But 80 percent of college counseling center directors reported seeing more students in crisis during the past five years, according to a national survey in 2011. The same study found that students with severe psychological problems now account for nearly 40 percent of counseling center visits — more than double the proportion in 2000.
Last spring, 19 percent of college students surveyed by the American College Health Association said they’d been diagnosed with depression sometime in their lives, up from 12 percent a decade ago. Almost one in five students had seriously considered suicide.
These statistics aren’t all bad news, said psychologist Danielle Oakley, director of mental health services at UW-Madison, where counseling visits increased 10 percent last year alone. More people know about mental illness and are seeking help, and better psychiatric medications enable some to attend college who couldn’t have a generation ago.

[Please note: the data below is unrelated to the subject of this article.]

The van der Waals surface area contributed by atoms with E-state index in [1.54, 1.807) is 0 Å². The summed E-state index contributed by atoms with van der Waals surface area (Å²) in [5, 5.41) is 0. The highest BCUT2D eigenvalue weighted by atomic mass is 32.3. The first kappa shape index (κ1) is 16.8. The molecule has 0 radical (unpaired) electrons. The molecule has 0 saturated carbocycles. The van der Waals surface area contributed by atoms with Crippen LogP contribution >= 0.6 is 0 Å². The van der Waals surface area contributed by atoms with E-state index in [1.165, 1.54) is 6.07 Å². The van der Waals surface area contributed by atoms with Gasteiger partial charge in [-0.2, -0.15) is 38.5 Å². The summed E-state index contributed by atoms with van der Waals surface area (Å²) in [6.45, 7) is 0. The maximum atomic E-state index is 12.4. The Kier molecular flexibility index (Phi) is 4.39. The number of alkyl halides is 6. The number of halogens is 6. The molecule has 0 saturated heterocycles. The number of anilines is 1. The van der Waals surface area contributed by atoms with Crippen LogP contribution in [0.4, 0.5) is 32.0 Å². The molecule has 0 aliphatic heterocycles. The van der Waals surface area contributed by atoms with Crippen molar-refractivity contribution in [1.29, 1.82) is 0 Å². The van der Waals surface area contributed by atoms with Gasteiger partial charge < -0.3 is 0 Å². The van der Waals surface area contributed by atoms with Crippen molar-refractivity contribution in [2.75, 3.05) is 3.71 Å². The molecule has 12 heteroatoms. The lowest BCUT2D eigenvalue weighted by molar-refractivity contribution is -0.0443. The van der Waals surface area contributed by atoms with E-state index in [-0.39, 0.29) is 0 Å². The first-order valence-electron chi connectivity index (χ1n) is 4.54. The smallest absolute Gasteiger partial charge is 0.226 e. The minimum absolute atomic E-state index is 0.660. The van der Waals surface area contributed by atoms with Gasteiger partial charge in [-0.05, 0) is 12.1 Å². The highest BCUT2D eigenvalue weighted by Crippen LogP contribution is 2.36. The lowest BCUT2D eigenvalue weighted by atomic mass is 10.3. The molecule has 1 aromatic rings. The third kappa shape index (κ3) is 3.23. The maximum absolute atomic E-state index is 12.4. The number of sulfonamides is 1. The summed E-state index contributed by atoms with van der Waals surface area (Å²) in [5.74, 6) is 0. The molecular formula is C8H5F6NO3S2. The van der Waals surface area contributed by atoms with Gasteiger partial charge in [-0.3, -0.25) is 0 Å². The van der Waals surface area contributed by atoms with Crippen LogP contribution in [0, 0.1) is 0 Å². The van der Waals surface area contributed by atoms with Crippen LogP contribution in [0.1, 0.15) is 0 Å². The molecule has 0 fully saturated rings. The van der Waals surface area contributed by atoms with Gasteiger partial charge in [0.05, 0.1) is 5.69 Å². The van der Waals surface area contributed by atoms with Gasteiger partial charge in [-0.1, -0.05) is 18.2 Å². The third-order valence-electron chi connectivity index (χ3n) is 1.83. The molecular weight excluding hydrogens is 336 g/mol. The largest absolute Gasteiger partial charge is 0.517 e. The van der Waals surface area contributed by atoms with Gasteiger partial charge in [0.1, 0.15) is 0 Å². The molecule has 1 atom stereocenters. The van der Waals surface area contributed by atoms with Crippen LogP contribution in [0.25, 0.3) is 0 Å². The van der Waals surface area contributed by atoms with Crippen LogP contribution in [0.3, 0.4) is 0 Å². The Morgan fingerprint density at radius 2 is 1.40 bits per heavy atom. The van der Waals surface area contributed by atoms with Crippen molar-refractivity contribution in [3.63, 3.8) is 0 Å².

But Oakley said the faltering economy is fueling worries about paying for school. Many students are stressed, overworked and sleep-deprived, which can cause mental health problems.
Though studies show people with serious mental illness usually aren’t violent, there have been tragic exceptions: In 2007 and 2008, troubled students shot themselves after killing 37 people and wounding dozens more at Virginia Tech and Northern Illinois universities.